1

concept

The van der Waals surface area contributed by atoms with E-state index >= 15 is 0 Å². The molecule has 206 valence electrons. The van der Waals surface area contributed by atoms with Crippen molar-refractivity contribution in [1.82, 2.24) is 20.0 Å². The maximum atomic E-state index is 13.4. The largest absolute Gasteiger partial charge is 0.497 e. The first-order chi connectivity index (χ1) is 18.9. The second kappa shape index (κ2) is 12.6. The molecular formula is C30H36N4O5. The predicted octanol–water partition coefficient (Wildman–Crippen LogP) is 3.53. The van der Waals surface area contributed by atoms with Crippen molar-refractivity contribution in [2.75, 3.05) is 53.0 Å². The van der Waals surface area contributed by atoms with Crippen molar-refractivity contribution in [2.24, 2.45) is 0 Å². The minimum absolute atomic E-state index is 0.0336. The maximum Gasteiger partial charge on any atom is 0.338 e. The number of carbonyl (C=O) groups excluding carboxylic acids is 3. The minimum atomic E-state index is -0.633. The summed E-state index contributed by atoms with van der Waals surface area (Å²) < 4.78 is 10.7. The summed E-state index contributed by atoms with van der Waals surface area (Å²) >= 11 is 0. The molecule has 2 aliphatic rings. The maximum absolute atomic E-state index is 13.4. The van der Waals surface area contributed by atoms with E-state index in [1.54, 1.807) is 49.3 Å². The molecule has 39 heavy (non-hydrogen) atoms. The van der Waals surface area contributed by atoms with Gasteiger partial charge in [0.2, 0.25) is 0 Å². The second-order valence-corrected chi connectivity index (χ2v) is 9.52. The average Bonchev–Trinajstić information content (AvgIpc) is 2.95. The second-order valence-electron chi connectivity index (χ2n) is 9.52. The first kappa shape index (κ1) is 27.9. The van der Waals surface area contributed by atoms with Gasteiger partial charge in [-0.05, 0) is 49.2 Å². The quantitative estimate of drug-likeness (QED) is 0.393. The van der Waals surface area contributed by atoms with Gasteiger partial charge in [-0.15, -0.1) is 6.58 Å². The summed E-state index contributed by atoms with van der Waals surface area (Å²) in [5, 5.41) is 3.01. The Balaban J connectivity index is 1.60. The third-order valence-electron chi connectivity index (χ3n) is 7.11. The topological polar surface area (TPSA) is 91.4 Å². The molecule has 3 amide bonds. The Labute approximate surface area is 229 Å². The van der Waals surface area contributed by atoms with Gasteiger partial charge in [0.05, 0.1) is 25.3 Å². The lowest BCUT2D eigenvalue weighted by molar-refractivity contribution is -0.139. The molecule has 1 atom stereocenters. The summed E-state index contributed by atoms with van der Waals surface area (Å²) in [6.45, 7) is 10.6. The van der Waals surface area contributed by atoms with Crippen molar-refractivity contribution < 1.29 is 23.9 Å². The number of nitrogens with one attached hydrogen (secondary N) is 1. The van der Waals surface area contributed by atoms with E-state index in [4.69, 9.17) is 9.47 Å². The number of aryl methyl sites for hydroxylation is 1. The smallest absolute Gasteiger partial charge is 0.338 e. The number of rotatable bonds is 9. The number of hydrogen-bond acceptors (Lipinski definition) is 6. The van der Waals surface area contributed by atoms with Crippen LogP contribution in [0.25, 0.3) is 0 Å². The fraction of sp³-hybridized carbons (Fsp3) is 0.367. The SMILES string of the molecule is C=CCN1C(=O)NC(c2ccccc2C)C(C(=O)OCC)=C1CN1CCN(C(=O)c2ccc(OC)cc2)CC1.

## Conservation Of Mechanical Energy